Even though I knew it was coming, I was cheering and clapping at Dany‘s scenes this week. HOW TOTALLY BADASS WAS SHE?! From her surprise reveal of her fluency in the language Kraznys had been calling her a whore in this whole time (loved that Missandei twigged it before Kraznys):

Nyke Daenerys Jelmāzmo hen Targārio Lentrot, hen Valyrio Uēpo ānogar iksan. Valyrio muño ēngos ñuhys issa.

I am Daenerys Stormborn of the House Targaryen, of the blood of Old Valyria. Valyrian is my mother tongue.

to the sheer cleverness of her plan that seemed to surprise even Jorah and Barristan, I just couldn’t fault her. It helps that the camera work was epic plan. Dany took revenge: not only for herself but for all the slaves in Astapor. But will she find the other cities of Slaver’s Bay as easy to win?

Dany stares into the distance as Drogon sets Astapor alight

Despite the continuing lack of Jon Snow and the Wildlings, this episode had so much in its favour. It may end up being one of my favourites from all three seasons. What did you think? 

PS: Ros’s conversation with Varys about the lack of detail the girls gave about Pod makes me agree with Alyssa Rosenberg about what we were debating in the comments last week – Pod was able to return Tyrion’s money because he didn’t have sex at all.

PPS: If you want more Valyrian, check out its creator’s blog.


WARNING: if you want to talk about the books from A Storm of Swords on, please preface your comment with a ***spoiler***. The first two books and first two seasons of the show are not considered spoilers.

Screencaps c/o All images are the property of HBO.

10 replies on “Game of Thrones, Episode 3.4, “And Now His Watch Is Ended””


And WTF, Night’s Watch? Make better decisions! Though I was amused that the instigator was played by Burn Gorman and impressed that they kept it a secret that he was going to be on the show. I’m glad one of my friends mentioned recognizing him in the last episode or I would have had no idea! I wonder if he’s going to be a regular, and if so, who he is.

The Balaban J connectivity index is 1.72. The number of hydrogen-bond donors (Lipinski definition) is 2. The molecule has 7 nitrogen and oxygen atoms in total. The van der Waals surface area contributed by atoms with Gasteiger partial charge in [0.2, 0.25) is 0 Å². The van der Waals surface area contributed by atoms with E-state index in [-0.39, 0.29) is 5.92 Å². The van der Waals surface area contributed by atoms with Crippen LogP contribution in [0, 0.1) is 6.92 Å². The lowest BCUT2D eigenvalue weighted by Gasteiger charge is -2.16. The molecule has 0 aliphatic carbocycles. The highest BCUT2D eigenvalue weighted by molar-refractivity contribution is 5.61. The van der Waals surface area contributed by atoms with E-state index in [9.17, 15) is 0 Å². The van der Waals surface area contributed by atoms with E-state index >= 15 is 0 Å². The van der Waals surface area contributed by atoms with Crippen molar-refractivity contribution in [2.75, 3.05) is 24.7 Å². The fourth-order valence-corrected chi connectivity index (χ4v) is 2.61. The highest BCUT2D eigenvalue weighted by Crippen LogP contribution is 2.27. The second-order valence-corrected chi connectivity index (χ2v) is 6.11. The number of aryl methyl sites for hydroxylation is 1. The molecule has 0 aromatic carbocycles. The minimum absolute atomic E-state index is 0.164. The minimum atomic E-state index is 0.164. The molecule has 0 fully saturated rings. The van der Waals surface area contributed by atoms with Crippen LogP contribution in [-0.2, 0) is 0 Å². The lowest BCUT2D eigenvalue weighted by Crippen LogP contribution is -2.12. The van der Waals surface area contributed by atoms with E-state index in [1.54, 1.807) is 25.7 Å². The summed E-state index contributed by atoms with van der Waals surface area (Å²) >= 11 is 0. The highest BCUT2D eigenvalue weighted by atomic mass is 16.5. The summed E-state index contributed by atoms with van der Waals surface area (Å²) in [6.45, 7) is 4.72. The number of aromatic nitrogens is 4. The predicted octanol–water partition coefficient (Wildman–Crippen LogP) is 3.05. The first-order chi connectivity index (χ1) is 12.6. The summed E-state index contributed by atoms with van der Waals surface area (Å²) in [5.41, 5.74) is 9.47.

I have no idea who he is – never seen Torchwood. I doubt he’ll be come a regular, but will probably die a grisly death soon, becuase he didn’t even get a name. (that’s not a book spoiler as this scene is different from the books).

And yeahhh Mormont’s big plan turned out to be a bad one in several ways. The tension between Craster and the rank-and-file was there on their way out, his men have been traumatised and starving, he must have known staying there was a high-risk proposition.

I have to say, the first two seasons I really didn’t care too much for Dany. But this episode. Wow. That was freaking awesome. (I only *just* watched it, so still a little star-struck by the ending there.)

I do also enjoy Jamie’s shift from complete douche-nozzle to more of a real person/character with a little depth and bearing.

I love the slowly developing relationship between him and Brienne – not exactly friendship, but they care about each other nonetheless. He put himself at risk to stop her being raped; she demands care for him and tries to help him when he falls (/throws himself) off his horse in this episode.